Social Networking More Popular With Adults Than Previously Thought

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Blogging began as personal online diaries and has now evolved into all-encompassing social networking sites. Such sites, which combine and take maximum advantage of chat and multi-media technology as well as blogging concepts, now constitute a virtual—and exploding— online revolution. The downside? They create major time wasters for employers whose employees can't resist the allure of just one more entry. As a result, filtering and monitoring social networking activity is now imperative—not just to conserve bandwidth and increase workforce productivity but to protect companies’ reputations and intellectual property. Addressing this issue, Wavecrest Computing strongly recommends that social networking be addressed in employee conduct initiatives, including network usage policies and related monitoring programs.

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Pretty much anyone, any age range, who frequents social networking sites does so from work—unless access is restricted. And the first step to restricting access is identification through proper categorization.

Wavecrest Computing in Melbourne, Florida, recognizing the ever increasing popularity of MySpace and other social networking sites – Friendster, Flickr, TagWorld and Facebook to name a few – created a “Social Networking” category in their URL database to better identify and highlight these frequented work distractions for their customers.

Underscoring the scope of the social networking phenomenon, Google named MySpace the top gainer for places to visit on the Internet in ’05, only two years after it was founded. It recently topped Yahoo Mail as the most-visited Web site in the U.S. What started as a site for aspiring musicians and bands to share their music and concert locations quickly became the number one spot to connect with others for everything from making new friends, to dating, to professional networking.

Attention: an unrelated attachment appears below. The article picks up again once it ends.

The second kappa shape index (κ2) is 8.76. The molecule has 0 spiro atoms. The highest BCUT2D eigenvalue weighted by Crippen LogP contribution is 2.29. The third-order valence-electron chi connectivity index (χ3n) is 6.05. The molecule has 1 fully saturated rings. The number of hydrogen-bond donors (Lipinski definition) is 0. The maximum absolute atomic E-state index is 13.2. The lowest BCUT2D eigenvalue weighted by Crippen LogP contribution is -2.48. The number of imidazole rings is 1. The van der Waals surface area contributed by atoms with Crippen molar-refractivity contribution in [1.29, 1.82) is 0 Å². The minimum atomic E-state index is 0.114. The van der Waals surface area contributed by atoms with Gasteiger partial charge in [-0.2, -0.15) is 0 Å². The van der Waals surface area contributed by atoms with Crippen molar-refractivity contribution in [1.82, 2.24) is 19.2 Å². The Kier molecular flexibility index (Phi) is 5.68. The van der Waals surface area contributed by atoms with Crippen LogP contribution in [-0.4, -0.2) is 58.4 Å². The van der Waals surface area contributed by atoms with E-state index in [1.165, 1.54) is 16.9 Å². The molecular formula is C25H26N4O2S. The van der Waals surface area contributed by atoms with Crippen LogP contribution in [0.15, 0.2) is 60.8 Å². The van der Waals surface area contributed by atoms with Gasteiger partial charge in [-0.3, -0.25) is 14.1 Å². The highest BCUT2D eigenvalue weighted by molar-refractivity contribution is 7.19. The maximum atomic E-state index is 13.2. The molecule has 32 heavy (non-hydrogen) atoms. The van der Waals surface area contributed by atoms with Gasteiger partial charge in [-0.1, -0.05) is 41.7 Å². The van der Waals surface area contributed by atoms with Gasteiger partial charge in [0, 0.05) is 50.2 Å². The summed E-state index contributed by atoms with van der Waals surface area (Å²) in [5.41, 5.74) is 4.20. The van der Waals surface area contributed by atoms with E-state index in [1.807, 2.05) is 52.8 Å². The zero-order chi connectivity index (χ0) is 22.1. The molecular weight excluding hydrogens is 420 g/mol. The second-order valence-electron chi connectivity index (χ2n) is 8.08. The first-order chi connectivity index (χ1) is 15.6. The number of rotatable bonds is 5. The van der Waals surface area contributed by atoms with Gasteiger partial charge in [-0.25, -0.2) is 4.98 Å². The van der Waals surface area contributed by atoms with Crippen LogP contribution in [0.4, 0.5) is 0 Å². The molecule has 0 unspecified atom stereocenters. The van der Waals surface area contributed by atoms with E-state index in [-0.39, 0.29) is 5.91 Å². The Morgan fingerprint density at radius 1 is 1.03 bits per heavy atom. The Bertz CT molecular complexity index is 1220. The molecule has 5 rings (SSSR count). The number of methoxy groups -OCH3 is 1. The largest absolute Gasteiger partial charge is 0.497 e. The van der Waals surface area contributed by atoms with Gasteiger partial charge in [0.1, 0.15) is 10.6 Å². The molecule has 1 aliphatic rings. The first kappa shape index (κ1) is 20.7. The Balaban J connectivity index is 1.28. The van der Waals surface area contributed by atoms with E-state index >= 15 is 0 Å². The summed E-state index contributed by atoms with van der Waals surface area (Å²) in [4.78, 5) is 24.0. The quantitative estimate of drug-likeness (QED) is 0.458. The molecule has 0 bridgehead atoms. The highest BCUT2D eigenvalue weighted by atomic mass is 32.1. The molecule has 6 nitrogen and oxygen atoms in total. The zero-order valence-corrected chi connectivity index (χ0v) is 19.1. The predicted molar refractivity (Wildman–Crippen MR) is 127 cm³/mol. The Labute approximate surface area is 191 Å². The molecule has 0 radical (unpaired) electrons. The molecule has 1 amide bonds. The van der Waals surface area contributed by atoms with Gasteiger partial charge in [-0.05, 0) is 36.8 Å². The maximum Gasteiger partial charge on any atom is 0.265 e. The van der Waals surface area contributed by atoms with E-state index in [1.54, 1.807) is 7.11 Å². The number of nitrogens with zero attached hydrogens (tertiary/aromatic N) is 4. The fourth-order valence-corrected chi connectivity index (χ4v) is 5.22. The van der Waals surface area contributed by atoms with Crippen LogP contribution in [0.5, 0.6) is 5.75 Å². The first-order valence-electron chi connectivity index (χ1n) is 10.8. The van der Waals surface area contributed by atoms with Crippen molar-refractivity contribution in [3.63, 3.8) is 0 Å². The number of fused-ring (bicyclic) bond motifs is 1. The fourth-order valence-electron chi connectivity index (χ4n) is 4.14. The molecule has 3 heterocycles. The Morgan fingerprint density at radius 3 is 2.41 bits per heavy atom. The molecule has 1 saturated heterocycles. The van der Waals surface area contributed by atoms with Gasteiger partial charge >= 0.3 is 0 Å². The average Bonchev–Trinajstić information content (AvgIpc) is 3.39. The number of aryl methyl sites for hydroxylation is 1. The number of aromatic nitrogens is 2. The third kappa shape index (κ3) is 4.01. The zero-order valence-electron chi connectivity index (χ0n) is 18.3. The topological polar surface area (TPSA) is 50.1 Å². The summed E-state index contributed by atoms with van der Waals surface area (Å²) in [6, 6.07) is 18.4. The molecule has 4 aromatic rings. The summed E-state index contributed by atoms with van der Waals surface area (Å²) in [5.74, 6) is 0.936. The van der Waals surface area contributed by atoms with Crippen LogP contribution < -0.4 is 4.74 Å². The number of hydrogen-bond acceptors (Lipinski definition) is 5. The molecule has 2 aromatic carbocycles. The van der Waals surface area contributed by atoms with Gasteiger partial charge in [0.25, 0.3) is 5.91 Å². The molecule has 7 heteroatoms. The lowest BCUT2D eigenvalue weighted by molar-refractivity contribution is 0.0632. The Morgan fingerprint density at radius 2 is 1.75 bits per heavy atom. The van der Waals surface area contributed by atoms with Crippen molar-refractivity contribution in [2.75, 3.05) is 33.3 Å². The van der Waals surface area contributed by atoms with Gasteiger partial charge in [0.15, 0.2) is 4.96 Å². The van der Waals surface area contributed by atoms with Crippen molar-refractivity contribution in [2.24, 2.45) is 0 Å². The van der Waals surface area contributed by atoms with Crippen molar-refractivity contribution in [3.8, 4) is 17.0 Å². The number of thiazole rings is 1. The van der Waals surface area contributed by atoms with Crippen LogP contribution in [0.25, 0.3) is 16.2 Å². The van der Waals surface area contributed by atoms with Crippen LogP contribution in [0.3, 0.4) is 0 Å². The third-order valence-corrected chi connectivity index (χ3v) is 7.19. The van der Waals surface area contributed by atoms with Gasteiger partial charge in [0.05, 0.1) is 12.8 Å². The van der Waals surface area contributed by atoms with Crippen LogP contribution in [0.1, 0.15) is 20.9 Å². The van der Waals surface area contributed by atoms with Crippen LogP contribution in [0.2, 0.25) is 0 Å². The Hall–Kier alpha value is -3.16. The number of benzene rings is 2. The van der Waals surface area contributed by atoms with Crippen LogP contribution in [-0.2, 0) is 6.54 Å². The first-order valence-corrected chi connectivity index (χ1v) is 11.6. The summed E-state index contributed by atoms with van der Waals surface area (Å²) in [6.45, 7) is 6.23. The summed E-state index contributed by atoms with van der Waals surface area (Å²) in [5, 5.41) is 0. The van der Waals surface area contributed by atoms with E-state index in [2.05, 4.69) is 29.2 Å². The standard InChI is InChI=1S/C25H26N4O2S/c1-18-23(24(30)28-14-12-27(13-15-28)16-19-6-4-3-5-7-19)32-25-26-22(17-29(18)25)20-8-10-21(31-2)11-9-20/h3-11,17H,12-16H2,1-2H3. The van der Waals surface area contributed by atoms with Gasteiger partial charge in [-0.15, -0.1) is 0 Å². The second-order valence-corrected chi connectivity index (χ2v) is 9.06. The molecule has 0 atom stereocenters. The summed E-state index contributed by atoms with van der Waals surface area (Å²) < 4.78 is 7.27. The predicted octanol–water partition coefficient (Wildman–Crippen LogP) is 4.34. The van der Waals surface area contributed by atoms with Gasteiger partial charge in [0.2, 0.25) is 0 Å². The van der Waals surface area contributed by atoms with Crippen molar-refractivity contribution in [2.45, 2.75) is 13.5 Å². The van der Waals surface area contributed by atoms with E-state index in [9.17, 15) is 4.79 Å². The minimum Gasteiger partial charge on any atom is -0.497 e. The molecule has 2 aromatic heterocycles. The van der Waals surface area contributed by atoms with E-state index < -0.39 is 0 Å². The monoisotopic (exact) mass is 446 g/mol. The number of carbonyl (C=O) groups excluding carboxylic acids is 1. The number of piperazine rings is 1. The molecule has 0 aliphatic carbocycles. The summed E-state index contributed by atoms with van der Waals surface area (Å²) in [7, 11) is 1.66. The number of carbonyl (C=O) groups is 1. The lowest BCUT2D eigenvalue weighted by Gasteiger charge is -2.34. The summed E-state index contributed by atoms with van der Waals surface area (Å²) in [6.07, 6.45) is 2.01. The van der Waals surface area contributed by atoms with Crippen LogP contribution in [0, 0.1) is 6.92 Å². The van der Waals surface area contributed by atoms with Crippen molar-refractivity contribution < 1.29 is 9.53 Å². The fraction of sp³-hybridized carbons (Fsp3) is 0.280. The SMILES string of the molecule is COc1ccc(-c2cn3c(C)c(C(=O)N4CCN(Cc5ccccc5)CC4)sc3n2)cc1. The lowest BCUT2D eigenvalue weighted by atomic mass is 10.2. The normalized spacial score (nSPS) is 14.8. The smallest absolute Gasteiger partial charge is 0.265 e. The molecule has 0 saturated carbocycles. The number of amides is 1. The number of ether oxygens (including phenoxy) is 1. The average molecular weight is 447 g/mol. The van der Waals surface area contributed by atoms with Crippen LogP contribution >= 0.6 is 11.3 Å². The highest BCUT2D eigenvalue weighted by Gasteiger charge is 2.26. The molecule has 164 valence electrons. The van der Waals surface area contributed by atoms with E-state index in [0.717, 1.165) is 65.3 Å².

If record label companies view MySpace as an indispensable stop for record labels seeking to promote a new band, companies that wish to increase their workforce productivity and better utilize their bandwidth should recognize the need to manage access to Social Networking sites

Many think social networking sites are just a place for teens to hang out. Not true. A larger, growing number of adults frequent MySpace because it is an easy, quick way to keep in touch with current friends and family, find old friends and classmates, and listen to new music on a daily basis.

With 80 million registered users worldwide and the world’s 73rd most-visited website, many of these visits obviously occur during business hours. Today, an estimated 130,000 new members join the site every day, totaling 3 million new members per month. The recent Nine Inch Nails release alone resulted in a half-million user streams in one week. And judging by the above statistics, a very large portion of these streams had to have occurred at work – a lot, all day long.

Negative banter about companies on MySpace produces postings from employees who slam not only managers and co-workers, but customers. To preclude such negative publicity, Wavecrest encourages companies to clearly define social networking in their employee conduct code as it relates to their company to protect themselves and their intellectual property.

A continual increase in traffic to social networking sites mandated a separate category in Wavecrest’s URL control list. “These heavily trafficked sites have fast become a major productivity drainer for our customers,” said Dennis McCabe of Wavecrest Computing. “Pretty much anyone, any age range, who frequents social networking sites does so from work—unless access is restricted. And the first step to restricting access is identification through proper categorization.”

About Wavecrest Computing:

Since 1996, Wavecrest Computing has provided business and government clients with reliable, accurate Web use management software. Business managers, HR professionals and IT personnel trust Wavecrest’s CyBlock and Cyfin software solutions to help manage employee Internet use, prevent Web abuse, minimize legal liability risks, optimize bandwidth usage and improve workforce productivity. Wavecrest software is installed in over 3,000 organizations worldwide including the U.S. Department of Justice, Department of Defense’s Cyber Crime Center, Procter & Gamble, Wal-Mart, PepsiCo, Volvo, General Electric, British Telecom, Edward Jones, Blue Cross/Blue Shield and a growing list of others. Wavecrest Computing is a GSA Schedule Contractor.



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Dennis Mccabe
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